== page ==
Announcement

Collapse
No announcement yet.

Radeon UVD Support Going Through Code Review

Collapse
X
  • Filter
  • Time
  • Show
Clear All
new posts

  • #46
    Originally posted by DaemonFC View Post
    Actually, it doesn't prohibit DRM, but it does render it ineffective since yhou'll end up having to turn over your cryptographic keys to the user and promise not to use the DMCA anti-circumvention clause against them. It doesn't prohibit DRM, it just takes out all its teeth.

    It's why Apple hates the GPL 3 so much. Good. Let them go find a handout somewhere else.
    in the end there is no DRM right? this means it prohibit DRM

    Comment


    • #47
      Originally posted by bridgman View Post
      Then why do most of the companies who buy our chips say that Linux isn't important ?
      Because most of them get kickbacks for selling the various incarnations of Windows Vista.

      Comment


      • #48
        Originally posted by Qaridarium View Post
        another lie "gun control" constitution of America do not speak about "Guns" the constitution speaks about : "Weapons" this means Nuclear Weapons.
        I live in Canada, remember ? The legislation here is very specific about nuclear weapons. And fireworks ;(

        Comment


        • #49
          Originally posted by bridgman View Post
          I live in Canada, remember ? The legislation here is very specific about nuclear weapons. And fireworks ;(
          Well, they can't have insurance companies making payouts......errr....I mean "Think of the ZOMG CHILDREN PUTTING EYES OUT WITH THE BOTTLE ROCKETS!!!!!111112"

          Comment


          • #50
            Originally posted by bridgman View Post
            What do you think the alternative was. Saying "I don't do DRM" and losing three quarters of our market ?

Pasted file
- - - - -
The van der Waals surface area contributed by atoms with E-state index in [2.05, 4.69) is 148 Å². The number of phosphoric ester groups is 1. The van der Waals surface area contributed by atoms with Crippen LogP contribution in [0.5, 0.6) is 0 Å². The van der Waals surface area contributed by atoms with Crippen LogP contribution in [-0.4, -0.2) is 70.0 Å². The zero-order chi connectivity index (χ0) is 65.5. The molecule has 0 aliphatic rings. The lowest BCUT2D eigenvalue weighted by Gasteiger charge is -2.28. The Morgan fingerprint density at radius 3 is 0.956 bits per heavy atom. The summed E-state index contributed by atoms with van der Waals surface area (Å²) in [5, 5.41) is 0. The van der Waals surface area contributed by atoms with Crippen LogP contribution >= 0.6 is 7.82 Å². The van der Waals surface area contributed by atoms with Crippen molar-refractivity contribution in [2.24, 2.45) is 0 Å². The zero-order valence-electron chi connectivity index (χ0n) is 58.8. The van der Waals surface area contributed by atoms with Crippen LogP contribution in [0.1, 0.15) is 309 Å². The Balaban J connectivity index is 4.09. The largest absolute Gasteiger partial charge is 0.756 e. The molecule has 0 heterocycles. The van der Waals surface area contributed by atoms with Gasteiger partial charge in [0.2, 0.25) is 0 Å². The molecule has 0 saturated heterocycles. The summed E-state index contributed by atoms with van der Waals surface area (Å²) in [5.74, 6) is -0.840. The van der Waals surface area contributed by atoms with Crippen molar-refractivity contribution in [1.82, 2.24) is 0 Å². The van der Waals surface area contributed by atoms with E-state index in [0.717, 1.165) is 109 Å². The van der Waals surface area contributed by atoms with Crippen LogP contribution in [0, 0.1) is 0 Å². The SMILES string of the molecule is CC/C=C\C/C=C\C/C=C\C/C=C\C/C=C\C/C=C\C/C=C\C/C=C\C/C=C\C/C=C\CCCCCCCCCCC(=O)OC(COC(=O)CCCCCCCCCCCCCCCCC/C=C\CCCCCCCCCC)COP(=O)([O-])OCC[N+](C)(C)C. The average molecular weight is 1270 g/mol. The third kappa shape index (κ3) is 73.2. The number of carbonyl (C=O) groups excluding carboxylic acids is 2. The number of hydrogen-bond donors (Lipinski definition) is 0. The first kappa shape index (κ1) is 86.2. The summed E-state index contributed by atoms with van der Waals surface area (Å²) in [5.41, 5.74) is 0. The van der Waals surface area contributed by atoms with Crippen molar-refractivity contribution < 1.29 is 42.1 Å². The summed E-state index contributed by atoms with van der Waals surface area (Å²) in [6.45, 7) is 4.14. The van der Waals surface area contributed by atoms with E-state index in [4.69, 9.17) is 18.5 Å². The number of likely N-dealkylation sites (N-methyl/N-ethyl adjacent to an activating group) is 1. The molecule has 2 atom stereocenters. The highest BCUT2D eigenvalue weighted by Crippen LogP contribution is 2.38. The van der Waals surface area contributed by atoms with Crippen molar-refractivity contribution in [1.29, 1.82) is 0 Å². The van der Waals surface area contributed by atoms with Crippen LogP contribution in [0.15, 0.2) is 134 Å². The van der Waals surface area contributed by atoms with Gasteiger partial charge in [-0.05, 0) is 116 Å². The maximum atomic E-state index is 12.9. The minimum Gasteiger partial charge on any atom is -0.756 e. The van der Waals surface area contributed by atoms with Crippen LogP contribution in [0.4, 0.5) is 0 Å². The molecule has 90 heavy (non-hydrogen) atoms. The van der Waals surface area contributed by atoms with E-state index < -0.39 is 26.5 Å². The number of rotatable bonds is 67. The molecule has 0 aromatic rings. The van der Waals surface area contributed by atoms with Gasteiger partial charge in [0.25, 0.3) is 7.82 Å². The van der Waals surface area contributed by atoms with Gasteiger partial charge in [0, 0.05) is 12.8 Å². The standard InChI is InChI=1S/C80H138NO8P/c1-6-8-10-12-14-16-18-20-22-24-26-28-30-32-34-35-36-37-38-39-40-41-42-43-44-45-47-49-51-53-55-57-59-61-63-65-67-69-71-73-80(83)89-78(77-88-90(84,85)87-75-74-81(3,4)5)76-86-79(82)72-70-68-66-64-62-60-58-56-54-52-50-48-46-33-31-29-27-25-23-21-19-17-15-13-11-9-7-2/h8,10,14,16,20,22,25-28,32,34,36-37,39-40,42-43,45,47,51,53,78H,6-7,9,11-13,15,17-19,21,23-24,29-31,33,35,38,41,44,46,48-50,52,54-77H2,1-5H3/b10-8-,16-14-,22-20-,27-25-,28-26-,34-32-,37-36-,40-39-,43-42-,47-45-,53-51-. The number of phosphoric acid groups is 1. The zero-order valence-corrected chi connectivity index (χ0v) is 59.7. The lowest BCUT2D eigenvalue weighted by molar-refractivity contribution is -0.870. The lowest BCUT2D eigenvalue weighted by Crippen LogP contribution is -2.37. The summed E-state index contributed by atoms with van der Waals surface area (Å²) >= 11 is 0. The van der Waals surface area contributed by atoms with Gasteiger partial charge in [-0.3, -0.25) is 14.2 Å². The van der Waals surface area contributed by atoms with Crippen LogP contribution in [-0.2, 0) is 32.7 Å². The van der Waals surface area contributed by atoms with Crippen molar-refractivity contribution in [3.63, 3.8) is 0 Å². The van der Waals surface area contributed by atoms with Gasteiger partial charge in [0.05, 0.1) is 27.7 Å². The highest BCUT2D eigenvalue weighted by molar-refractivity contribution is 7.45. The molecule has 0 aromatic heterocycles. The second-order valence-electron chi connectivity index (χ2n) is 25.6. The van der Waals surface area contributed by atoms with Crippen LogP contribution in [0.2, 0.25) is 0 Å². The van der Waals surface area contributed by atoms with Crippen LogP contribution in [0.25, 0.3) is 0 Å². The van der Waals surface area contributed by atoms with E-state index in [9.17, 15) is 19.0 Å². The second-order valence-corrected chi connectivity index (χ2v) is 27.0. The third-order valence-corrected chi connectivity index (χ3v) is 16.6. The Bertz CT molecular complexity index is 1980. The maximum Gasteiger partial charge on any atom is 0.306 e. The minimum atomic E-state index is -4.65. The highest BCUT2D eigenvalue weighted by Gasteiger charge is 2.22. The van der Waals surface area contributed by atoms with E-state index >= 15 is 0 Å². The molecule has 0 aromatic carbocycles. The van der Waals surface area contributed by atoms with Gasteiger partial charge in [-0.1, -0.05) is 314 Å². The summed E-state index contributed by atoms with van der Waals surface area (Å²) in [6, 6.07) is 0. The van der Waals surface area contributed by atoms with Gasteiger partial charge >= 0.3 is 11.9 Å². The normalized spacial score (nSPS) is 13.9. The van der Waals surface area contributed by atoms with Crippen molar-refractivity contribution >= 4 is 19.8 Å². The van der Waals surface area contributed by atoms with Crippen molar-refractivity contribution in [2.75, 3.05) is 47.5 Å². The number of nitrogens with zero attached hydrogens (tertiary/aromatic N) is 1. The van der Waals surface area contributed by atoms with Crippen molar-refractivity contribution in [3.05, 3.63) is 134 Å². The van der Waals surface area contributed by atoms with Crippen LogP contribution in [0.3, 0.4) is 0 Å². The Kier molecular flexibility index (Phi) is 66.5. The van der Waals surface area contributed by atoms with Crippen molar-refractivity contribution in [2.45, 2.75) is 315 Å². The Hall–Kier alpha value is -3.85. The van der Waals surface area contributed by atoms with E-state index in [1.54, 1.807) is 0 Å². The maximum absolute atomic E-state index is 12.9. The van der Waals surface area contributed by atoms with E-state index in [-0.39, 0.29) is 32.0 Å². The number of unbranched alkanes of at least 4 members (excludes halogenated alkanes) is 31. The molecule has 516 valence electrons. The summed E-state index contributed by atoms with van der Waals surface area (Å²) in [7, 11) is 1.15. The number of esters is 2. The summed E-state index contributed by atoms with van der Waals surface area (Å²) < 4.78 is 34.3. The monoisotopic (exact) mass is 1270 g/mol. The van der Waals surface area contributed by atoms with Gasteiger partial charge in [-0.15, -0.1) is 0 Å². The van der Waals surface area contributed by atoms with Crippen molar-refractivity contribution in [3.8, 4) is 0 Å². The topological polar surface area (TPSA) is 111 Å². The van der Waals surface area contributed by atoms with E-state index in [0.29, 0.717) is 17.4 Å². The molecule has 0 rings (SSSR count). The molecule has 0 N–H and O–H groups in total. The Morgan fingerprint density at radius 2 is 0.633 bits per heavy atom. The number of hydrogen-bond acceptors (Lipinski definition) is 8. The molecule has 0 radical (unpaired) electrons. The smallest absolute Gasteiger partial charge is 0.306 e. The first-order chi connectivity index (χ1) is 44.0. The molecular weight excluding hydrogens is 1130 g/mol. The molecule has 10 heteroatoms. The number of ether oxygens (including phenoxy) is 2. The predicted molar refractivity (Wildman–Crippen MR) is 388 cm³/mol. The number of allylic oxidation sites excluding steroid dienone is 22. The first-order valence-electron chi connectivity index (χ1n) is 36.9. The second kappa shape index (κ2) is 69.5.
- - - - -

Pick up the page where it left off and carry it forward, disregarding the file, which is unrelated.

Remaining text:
Your 3/4 figure is definitely FAR over the top. Most people who want to consume DRM content buy a BD player for their TV -- its a bigger screen and a FAR better presentation anyway. I don't even know ONE PERSON who has a BD drive on their computer, and streaming video is still a fringe service restricted to those who have sufficiently high speed network connections. In all, I don't think that many, if anyone at all, would lose sleep if AMD didn't support DRM. Except maybe the DRM content providers. I *do* know that there are a lot of people who would be absolutely THRILLED if AMD could support non-DRM video decoding in open source drivers.

            Further, recognition that it is an idiotic feature to support would go far in convincing your competitors to follow suit. If NOBODY supported DRM, it would HAVE to be abandoned.... and the world would be a better place. Realistically, we both know that EVERY hardware vendor would like to leave the DRM stuff out, because it doesn't actually do anything to improve their product. If ONE company took the first step and dropped it, the others would follow in short order.

            Or at least an inexpensive public campagne against DRM and offer *something* without it. I.e., the "stand up for consumers' rights" edition Radeon.
            Take that, and market it, it would sell like crazy! In fact, I would HAPPILY pay **MORE** for virtually the same hardware that lacked DRM. Somehow though, I suspect it would be LESS, since you are, no doubt, paying licensing fees for it.


            BTW: Gun control is a personal responsibility of every gun owner. Not the government. Most injuries and deaths realted to registered guns are a result of alcohol and/or incompetence and are not criminal matters. Gun crimes are committed with uncontrolled guns.
            Last edited by droidhacker; 03-16-2012, 03:21 PM.

            Comment


            • #51
              Originally posted by bridgman View Post
              Then why do most of the companies who buy our chips say that Linux isn't important ?
              its so simple these company are a part of the conspiracy

              amd can easily fix this by building there own graphic cards and systems.

              just don't be a part of the conspiracy!

              Comment


              • #52
                Originally posted by droidhacker View Post
                Your 3/4 figure is definitely FAR over the top. Most people who want to consume DRM content buy a BD player for their TV -- its a bigger screen and a FAR better presentation anyway. I don't even know ONE PERSON who has a BD drive on their computer, and streaming video is still a fringe service restricted to those who have sufficiently high speed network connections. In all, I don't think that many, if anyone at all, would lose sleep if AMD didn't support DRM. Except maybe the DRM content providers. I *do* know that there are a lot of people who would be absolutely THRILLED if AMD could support non-DRM video decoding in open source drivers.